Analysis of a specimen of cerebrospinal fluid was unremarkable; blood cultures revealed an infection caused by Neisseria meningitidis

Discussion. Patients with meningococcemia may not demonstrate meningeal signs; however, 50% to 80% will present with petechiae and purpuric skin lesions.1 Thus, a careful examination of the skin and mucosal surfaces is warranted in the acutely ill febrile patient.

Outcome of the case. The patient was given ceftriaxone (2 g bid), and penicillin, 24 million U/d; she was discharged from the hospital after 10 days. 


1. Rosenstein NE, Perkins BA, Stephens DS, et al. Meningococcal disease. N Engl J Med. 2001;344(18):1378-1388. 

Morganella Morganii
Melver L. Anderson, MD, FACP, and Nassrene Y. Elmadhun, MD

A 69-year-old man with stage II chronic kidney disease due to hypertension fell from his bicycle and presented to the emergency department (ED) with abrasions, ecchymoses, and a 3-cm laceration on his right leg. The patient was an avid cyclist. His wounds were cleaned and the laceration sutured. There were no fractures, and the patient was discharged home.

Two days later, the patient returned to the ED with septic shock and multiple tense hemorrhagic bullae over the right leg. The previously sutured laceration showed no signs of inflammation. There was tenderness and swelling in the right knee.

Laboratory testing. He was admitted to the ICU, where empiric intravenous vancomycin and piperacillin/tazobactam were given. Right knee aspirate was consistent with hemarthrosis; a Gram stain and culture were negative. Within 12 hours, gram-negative rods identified as Morganella morganii were growing in all 4 blood culture bottles, sensitive to ertapenem. An MRI scan of the patient’s right leg showed extensive cellulitis but normal-appearing deeper structures. The bullae enlarged and ruptured within a few days, and central eschars developed.

Treatment. Over the next 10 days, the patient was intermittently febrile and new, flaccid opaque bullae developed with surrounding erythema and expressible purulence. Culture of these ecthyma gangrenosum–like eruptions were positive for M morganii, despite ongoing therapy with intravenous ertapenem. Findings on MRI scans of the lower extremities were unchanged. Daily fevers persisted for another 10 days and then trended slowly downward.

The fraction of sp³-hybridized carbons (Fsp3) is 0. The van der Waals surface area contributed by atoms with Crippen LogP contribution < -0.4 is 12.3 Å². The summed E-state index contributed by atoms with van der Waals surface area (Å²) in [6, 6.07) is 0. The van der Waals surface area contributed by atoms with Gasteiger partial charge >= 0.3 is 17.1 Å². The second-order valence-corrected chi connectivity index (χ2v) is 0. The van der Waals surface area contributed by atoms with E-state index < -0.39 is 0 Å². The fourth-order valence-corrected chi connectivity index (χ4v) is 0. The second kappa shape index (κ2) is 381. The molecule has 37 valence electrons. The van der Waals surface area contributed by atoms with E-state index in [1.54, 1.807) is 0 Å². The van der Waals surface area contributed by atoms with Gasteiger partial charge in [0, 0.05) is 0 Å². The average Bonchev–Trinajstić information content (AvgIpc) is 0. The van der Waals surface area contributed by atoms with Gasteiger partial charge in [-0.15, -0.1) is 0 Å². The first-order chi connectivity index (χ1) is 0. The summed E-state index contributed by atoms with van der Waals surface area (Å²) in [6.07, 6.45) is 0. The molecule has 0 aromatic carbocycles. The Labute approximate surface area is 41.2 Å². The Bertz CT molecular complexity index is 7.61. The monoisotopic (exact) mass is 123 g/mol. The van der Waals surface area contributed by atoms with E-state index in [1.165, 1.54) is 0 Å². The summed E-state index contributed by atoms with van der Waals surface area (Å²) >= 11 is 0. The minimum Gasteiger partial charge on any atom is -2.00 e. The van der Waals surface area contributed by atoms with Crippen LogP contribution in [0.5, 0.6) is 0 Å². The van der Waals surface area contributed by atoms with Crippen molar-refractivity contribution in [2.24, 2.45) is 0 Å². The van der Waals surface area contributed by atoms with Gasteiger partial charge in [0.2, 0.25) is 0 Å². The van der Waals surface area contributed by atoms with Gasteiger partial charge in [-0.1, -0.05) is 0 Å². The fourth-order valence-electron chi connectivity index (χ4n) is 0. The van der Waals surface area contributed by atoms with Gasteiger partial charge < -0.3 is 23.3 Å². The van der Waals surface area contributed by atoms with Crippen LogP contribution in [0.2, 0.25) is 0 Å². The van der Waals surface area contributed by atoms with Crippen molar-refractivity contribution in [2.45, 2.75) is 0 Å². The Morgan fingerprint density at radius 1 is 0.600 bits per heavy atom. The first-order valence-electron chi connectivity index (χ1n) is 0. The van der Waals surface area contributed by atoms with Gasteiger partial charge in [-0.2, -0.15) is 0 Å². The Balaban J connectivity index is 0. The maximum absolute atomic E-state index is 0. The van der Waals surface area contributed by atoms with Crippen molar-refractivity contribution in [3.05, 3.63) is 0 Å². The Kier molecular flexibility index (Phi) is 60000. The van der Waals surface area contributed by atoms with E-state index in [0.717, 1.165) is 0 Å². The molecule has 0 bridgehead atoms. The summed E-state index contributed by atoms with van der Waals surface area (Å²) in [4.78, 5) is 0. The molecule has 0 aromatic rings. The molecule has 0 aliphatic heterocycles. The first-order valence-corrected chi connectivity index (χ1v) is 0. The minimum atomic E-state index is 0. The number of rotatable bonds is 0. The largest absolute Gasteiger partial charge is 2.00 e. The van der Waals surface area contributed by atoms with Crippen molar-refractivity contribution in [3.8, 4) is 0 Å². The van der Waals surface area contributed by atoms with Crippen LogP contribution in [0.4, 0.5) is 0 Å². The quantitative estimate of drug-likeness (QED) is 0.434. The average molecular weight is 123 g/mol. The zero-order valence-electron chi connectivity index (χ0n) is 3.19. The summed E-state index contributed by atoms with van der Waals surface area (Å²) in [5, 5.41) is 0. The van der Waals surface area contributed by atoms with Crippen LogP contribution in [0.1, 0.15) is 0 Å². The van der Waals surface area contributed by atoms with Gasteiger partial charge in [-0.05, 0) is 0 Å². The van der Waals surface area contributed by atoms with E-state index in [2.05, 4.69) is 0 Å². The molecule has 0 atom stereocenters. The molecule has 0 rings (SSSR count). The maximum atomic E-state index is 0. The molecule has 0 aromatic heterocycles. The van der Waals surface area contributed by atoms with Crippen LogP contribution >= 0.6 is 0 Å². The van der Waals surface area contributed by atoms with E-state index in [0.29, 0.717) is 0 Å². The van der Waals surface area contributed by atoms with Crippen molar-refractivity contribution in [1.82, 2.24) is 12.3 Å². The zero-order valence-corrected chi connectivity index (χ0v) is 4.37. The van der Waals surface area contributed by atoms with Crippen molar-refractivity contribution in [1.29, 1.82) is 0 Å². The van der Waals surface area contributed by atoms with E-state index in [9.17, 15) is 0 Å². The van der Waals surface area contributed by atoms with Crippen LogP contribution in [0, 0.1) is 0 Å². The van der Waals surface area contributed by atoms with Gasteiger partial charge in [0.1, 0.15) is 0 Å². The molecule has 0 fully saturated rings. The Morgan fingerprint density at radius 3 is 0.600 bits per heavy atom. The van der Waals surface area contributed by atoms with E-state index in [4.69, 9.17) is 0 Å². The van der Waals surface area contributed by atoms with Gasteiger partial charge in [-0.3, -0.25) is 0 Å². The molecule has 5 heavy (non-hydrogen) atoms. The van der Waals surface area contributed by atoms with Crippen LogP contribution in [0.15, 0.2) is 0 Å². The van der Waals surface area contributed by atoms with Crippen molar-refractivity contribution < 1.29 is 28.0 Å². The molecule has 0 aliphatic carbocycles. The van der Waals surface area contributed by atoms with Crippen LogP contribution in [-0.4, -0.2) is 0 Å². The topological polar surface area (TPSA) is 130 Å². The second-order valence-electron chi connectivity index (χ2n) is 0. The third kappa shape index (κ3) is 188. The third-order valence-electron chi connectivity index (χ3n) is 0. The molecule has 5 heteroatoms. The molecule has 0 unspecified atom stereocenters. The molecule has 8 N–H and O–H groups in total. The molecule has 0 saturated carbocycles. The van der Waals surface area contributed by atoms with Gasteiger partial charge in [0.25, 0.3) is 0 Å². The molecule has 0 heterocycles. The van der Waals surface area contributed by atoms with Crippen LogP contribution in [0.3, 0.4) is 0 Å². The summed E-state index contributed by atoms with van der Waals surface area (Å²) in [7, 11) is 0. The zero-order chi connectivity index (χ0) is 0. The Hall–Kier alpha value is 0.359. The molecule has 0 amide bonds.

Discussion. M morganii is an increasingly common cause of nosocomial infection that presents as a life-threatening, community-acquired disease with severe dermatological manifestations. This case highlights the potential for M morganii to affect nonimmunocompromised hosts through what would otherwise be viewed as a mild inoculum. M morganii may be resistant to β-lactam antibiotics commonly selected for the empiric treatment of skin and soft tissue infections. It is a gram-negative rod found in soil and water and is present in normal fecal flora in humans and other mammals and in reptiles.

Although a rare human pathogen, M morganii has been reported as a cause of urinary tract infections (UTIs), nosocomial surgical wound infections, peritonitis, CNS infection, endophthalmitis, pneumonia, chorioamnionitis, neonatal sepsis, pyomyositis, necrotizing fasciitis, and arthritis. 

Numerous cases of nosocomial infection have been described, usually as post-surgical wound infections or UTIs. Patients in whom bacteremia develops are typically immunocompromised, diabetic, or elderly or have at least 1 serious underlying disease.1 The overall mortality associated with M morganii bacteremia is as high as 38%.2 Two dermatological observations reported with M morganii bacteremia include hemorrhagic bullae and ecthyma gangrenosum–like eruptions.3,4

This patient was seronegative for HIV and had no evidence of malignancy or serious chronic illness other than mild chronic kidney disease. He had received no corticosteroids recently. Our infection control records reported only 9 cases of cultures positive for M morganii in the preceding 6 months, and the only case of bacteremia during that time was in our patient. It does not appear that this was a nosocomial transmission of M morganii. His wounds were likely contaminated during the bicycle accident. We did not find another reported case of severe community-acquired M morganii sepsis with multiple dermatological manifestations in an immunocompetent host.

Therefore, Morganella should be considered a possible causative agent in cases of community-acquired trauma followed by septic shock and skin manifestations of bullae or ecthyma gangrenosum. Because M morganii can be resistant to β-lactam antibiotics, isolation of this organism may mandate an alteration in antimicrobial treatment.